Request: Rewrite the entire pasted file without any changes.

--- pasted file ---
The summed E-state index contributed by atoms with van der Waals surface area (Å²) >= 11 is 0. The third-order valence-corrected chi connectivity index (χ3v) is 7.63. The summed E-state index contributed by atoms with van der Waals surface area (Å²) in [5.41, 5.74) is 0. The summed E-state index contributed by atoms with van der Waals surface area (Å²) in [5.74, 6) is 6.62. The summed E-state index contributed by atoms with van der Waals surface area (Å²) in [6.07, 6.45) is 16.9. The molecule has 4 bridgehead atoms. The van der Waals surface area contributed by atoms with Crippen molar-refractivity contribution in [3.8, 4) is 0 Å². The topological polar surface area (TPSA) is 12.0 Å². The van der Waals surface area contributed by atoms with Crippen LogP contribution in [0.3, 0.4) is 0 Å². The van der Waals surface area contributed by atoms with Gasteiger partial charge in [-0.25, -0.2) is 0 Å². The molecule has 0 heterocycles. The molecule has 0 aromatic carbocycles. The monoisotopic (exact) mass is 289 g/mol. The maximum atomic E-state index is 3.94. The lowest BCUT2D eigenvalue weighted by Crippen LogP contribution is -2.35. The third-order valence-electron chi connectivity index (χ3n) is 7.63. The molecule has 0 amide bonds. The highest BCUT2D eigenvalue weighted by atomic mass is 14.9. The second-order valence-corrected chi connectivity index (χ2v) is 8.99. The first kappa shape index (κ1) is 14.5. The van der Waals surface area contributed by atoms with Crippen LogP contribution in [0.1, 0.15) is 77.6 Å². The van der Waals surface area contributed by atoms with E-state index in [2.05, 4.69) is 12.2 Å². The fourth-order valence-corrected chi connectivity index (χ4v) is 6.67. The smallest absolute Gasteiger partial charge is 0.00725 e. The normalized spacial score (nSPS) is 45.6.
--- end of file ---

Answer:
The summed E-state index contributed by atoms with van der Waals surface area (Å²) >= 11 is 0. The third-order valence-corrected chi connectivity index (χ3v) is 7.63. The summed E-state index contributed by atoms with van der Waals surface area (Å²) in [5.41, 5.74) is 0. The summed E-state index contributed by atoms with van der Waals surface area (Å²) in [5.74, 6) is 6.62. The summed E-state index contributed by atoms with van der Waals surface area (Å²) in [6.07, 6.45) is 16.9. The molecule has 4 bridgehead atoms. The van der Waals surface area contributed by atoms with Crippen molar-refractivity contribution in [3.8, 4) is 0 Å². The topological polar surface area (TPSA) is 12.0 Å². The van der Waals surface area contributed by atoms with Crippen LogP contribution in [0.3, 0.4) is 0 Å². The van der Waals surface area contributed by atoms with Gasteiger partial charge in [-0.25, -0.2) is 0 Å². The molecule has 0 heterocycles. The molecule has 0 aromatic carbocycles. The monoisotopic (exact) mass is 289 g/mol. The maximum atomic E-state index is 3.94. The lowest BCUT2D eigenvalue weighted by Crippen LogP contribution is -2.35. The third-order valence-electron chi connectivity index (χ3n) is 7.63. The molecule has 0 amide bonds. The highest BCUT2D eigenvalue weighted by atomic mass is 14.9. The second-order valence-corrected chi connectivity index (χ2v) is 8.99. The first kappa shape index (κ1) is 14.5. The van der Waals surface area contributed by atoms with Crippen LogP contribution in [0.1, 0.15) is 77.6 Å². The van der Waals surface area contributed by atoms with E-state index in [2.05, 4.69) is 12.2 Å². The fourth-order valence-corrected chi connectivity index (χ4v) is 6.67. The smallest absolute Gasteiger partial charge is 0.00725 e. The normalized spacial score (nSPS) is 45.6.